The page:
Put down your soldering iron. Build your next receiver using your keyboard. Modern SDR architecture makes this (almost) possible.
If I look inside my Flex 6300 receiver I will find the modern SDR architecture shown above. Although it has analog components for antenna connection, filtering and signal amplification, all the rest is done in programmable hardware. SmartSDR software provides control and GUI using a network connection.
While today’s ADC have the speed and precision to sample the entire HF spectrum at once, it’s really the FPGA that makes it possible to handle all the data efficiently. Similarly, using Ethernet instead of USB enables much faster data transfer and remote operation. When designing using the modern SDR architecture, you also have the choice of how much DSP, visualization and demodulation you want to do in the hardware or GUI device.
Another benefit of the new approach is your ability to embed an operating system inside your radio. Most people use Embedded Linux. By programming hardware (FPGA, DSP, CPU) you can reconfigure and add features to your radio almost at will.
Steve Hicks of FlexRadio does a great job of explaining the modern SDR architecture in this video from five years ago. Take a look now or later.
Modern SDR Architecture – Connecting Modules Together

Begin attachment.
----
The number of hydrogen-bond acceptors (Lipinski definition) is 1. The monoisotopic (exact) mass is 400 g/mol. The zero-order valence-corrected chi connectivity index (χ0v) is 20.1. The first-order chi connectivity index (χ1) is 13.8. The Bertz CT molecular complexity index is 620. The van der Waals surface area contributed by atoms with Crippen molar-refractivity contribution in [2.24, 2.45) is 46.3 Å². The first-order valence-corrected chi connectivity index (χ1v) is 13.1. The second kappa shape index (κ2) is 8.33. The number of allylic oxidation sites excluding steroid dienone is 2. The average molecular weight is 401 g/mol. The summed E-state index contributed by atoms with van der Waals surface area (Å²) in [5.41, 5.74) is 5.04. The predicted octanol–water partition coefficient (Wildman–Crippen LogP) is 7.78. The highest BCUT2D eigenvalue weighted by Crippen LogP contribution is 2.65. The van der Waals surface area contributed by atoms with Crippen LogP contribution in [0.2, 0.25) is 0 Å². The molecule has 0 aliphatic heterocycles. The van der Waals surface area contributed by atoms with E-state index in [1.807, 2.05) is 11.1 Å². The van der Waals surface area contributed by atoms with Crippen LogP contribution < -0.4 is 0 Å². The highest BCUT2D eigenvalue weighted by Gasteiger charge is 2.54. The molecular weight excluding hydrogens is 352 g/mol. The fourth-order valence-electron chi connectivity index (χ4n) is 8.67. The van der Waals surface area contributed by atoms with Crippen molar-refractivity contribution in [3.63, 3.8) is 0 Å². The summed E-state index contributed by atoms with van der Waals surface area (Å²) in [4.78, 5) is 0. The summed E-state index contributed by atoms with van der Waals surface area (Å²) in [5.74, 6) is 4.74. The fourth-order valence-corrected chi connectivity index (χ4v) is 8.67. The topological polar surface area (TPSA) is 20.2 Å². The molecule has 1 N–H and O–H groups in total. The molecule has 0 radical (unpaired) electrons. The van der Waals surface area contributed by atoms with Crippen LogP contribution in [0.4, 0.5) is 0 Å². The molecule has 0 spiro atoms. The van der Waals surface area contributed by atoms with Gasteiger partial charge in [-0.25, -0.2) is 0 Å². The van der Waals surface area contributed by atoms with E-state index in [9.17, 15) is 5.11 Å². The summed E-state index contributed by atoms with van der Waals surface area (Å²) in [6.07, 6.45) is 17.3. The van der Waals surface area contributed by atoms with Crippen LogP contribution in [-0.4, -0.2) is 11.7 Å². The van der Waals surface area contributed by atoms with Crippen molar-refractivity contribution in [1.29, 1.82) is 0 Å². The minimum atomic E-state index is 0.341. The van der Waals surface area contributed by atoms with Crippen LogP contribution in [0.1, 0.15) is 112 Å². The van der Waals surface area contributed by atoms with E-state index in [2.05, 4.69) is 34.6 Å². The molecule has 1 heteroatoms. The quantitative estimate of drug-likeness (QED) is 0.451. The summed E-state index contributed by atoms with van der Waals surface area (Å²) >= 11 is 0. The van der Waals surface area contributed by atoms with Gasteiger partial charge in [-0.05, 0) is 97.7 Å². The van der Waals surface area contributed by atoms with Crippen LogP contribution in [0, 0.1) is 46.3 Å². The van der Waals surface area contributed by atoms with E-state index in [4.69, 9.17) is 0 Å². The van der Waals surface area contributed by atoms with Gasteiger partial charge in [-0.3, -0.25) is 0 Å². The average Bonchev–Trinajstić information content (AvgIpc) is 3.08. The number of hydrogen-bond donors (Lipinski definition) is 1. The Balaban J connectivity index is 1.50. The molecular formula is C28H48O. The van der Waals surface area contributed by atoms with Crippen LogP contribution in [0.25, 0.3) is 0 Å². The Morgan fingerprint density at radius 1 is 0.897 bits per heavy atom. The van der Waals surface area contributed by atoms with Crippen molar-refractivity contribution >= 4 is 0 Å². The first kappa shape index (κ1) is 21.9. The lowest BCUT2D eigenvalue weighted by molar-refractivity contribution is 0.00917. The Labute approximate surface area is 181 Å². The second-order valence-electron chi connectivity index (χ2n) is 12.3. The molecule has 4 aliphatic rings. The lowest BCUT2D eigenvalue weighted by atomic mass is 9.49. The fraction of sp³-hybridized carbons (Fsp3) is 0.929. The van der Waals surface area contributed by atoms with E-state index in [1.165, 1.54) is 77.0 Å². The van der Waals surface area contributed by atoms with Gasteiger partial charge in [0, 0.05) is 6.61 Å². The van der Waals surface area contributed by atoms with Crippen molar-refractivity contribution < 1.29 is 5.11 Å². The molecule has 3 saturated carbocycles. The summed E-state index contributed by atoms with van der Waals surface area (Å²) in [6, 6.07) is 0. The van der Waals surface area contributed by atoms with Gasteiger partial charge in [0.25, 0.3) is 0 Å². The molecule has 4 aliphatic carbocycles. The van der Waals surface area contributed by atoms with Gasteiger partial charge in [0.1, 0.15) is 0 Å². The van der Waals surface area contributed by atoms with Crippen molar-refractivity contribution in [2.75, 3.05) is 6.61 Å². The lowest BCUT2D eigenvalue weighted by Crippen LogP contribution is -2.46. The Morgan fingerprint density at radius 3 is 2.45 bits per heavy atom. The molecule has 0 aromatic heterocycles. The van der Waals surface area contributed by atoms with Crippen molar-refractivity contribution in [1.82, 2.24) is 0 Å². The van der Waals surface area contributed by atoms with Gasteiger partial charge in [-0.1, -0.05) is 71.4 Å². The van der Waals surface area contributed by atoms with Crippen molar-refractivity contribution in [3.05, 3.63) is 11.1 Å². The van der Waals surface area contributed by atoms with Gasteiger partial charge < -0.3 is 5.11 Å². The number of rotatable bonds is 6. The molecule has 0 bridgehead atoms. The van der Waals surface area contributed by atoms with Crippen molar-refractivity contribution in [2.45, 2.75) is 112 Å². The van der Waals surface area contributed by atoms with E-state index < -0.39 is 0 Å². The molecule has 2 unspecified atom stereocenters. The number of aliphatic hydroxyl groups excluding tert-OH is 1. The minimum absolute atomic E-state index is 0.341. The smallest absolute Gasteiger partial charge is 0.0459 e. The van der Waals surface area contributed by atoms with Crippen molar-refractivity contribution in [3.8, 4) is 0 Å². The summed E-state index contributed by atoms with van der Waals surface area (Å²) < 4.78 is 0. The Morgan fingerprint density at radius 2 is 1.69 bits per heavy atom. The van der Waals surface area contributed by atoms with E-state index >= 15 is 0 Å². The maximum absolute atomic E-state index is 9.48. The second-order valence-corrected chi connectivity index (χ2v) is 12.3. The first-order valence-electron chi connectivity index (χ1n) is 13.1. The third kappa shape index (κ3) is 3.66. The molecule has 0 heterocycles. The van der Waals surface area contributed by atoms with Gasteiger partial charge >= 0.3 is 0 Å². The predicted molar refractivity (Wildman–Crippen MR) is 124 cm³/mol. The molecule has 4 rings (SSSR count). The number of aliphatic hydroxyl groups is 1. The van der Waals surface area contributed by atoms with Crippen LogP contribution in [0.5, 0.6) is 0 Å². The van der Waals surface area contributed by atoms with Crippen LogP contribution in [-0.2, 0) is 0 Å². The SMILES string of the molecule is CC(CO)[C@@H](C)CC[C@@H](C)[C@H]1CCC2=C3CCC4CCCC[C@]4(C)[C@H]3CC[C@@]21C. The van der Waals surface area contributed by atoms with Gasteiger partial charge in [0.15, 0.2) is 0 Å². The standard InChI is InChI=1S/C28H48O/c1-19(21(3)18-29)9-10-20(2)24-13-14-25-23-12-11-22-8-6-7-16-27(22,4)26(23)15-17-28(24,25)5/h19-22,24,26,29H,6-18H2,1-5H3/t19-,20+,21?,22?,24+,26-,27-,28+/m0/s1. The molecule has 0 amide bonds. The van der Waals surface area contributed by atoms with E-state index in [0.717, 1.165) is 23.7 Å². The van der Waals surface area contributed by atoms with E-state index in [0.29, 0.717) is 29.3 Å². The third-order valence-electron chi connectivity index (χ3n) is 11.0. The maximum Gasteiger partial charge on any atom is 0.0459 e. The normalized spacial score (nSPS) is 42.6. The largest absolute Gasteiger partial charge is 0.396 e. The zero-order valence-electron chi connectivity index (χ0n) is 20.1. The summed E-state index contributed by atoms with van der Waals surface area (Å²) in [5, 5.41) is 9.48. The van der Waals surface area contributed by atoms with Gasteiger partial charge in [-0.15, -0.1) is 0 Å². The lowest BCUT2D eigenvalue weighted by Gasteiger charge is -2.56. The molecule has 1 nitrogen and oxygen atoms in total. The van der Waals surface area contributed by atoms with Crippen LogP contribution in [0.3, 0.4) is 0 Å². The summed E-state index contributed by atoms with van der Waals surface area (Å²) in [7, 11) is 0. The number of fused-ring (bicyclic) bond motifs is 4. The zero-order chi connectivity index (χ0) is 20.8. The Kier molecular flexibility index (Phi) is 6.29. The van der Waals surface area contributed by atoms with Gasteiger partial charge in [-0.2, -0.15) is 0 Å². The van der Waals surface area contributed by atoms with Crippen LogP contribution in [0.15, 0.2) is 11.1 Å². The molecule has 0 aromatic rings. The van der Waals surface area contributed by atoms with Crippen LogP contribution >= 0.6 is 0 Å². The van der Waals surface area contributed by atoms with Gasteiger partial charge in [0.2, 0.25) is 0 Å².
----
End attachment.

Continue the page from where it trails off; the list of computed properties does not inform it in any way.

Hams, hobbyists and hackers now have the ability to implement modern SDR architecture by connecting modules together. Previously, implementation required designing a mixed signal, multi-layer printed circuit board. Not for the faint of heart.
The move towards collaborative design of a modular approach began in the ham community in 2005. Called OpenHPSDR, the community designed and built a series of modules which could be joined up to make high performance receivers and transceivers. Today, these modules form the basis of Anan radios from Apache Labs.
More recently, the modern approach moves computing power into the radio. Engineers are combining everything needed onto one or two modules or development boards. For example, Zedboard combines FPGA and powerful ARM computing; you just need to add an ADC module. Even better, Red Pitaya provides a single board which includes dual channel ADC in addition to FPGA/CPU. At the high end, the Ettus USRP B200 covers 70 MHz to 6 GHz on a single board, analog filtering included.
Shortly, we will describe how these can be assembled into configurable SDR using a variety of open-source or free tools.